The Social Democrats won the most seats in last night’s Reykjavík city council elections, but a new ruling coalition will have to be formed. UPDATE: A new coalition has been formed, consisting of four parties.
Reykjavík voters turned out for yesterday’s municipal elections in record low numbers, with just under 63% of eligible voters casting a total of 56,896 ballots.
Votes were counted late into the night, with the final results as follows:
The Social Democrats won 31.9% of the vote, and now have five seats on city council, up from three seats during the last election. They are the largest party on city council, and will therefore be leading the next ruling coalition.
What form that coalition will take is still not clear. Bright Future, the sister party of the now-defunct Best Party, won only 15.6%, going from six seats to two. UPDATE: Vísir reports that a new coalition has been formed. Led by the Social Democrats, they will form their coalition with Bright Future, the Left-Greens and the Pirates. This gives them a nine-seat majority on city council.
The Independence Party won 25.7% of the vote, going from five seats on city council to four. The Left-Green Movement won 8.3% of the vote, hanging onto the seat they have, while the Pirate Party won 5.9%, gaining their first seat on city council in the final hours of the ballot counting.
The Progressive Party, however, won 10.7%, taking them from zero seats on city council to two.
None of the other parties won enough votes to gain a seat on city council. 2,024 blank ballots were submitted, and 227 ballots were considered invalid.
As the Social Democrats are the largest party, they will ultimately choose with whom to lead the next ruling coalition. As such, impending mayor Dagur B. Eggertsson and Bright Future councilperson S. Björn Blöndal are exploring their options.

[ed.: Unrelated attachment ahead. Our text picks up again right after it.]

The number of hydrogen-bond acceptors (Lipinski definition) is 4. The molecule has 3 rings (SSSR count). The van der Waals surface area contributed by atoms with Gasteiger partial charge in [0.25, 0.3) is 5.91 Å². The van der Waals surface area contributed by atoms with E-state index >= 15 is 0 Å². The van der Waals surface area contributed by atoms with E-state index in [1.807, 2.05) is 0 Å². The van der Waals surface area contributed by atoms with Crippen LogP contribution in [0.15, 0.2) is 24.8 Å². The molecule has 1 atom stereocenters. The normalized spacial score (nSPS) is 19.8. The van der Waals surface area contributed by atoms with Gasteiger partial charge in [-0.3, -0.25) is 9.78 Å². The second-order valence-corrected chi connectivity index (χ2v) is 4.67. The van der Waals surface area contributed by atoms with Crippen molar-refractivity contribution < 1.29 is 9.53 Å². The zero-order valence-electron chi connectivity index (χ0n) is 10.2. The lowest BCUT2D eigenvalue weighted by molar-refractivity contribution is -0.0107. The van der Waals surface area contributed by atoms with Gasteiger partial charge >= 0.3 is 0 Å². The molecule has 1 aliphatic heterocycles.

This could mean a three-party or even four-party coalition led by the Social Democrats. However, the Independence Party have also expressed a willingness to be a part of the new coalition, which would be a more solid two-party, nine-seat majority – the same number of seats the previous ruling coalition held.
When the new coalition will be formed still remains to be seen, although it could takes days or even weeks.
Where other muncipialities in Iceland are concerned, the Independence Party was the clear winner, becoming the largest party in every major municipality in the country apart from Reykjavík. The big surprise in the countryside was in Ísafjörður, where the 20-year rule of the Independence Party fell to Í-listinn, a coalition of left wing councilors.
In related news, outgoing mayor Jón Gnarr expressed concerns over the election results, telling RÚV: “I am worried about an unnatural nationalism and xenophobia. I am worried about it and I think it makes gains based on prejudice, misundertandings and misinformation. We have seen this movement become more powerful in Europe, with a great deal of fear and suspicious of foreigners, who are put into groups according to nationality and religion. This has shocked me and I find it tedious. I would find it awful if Icelanders went in the same direction. It would make me ashamed as an Icelander.”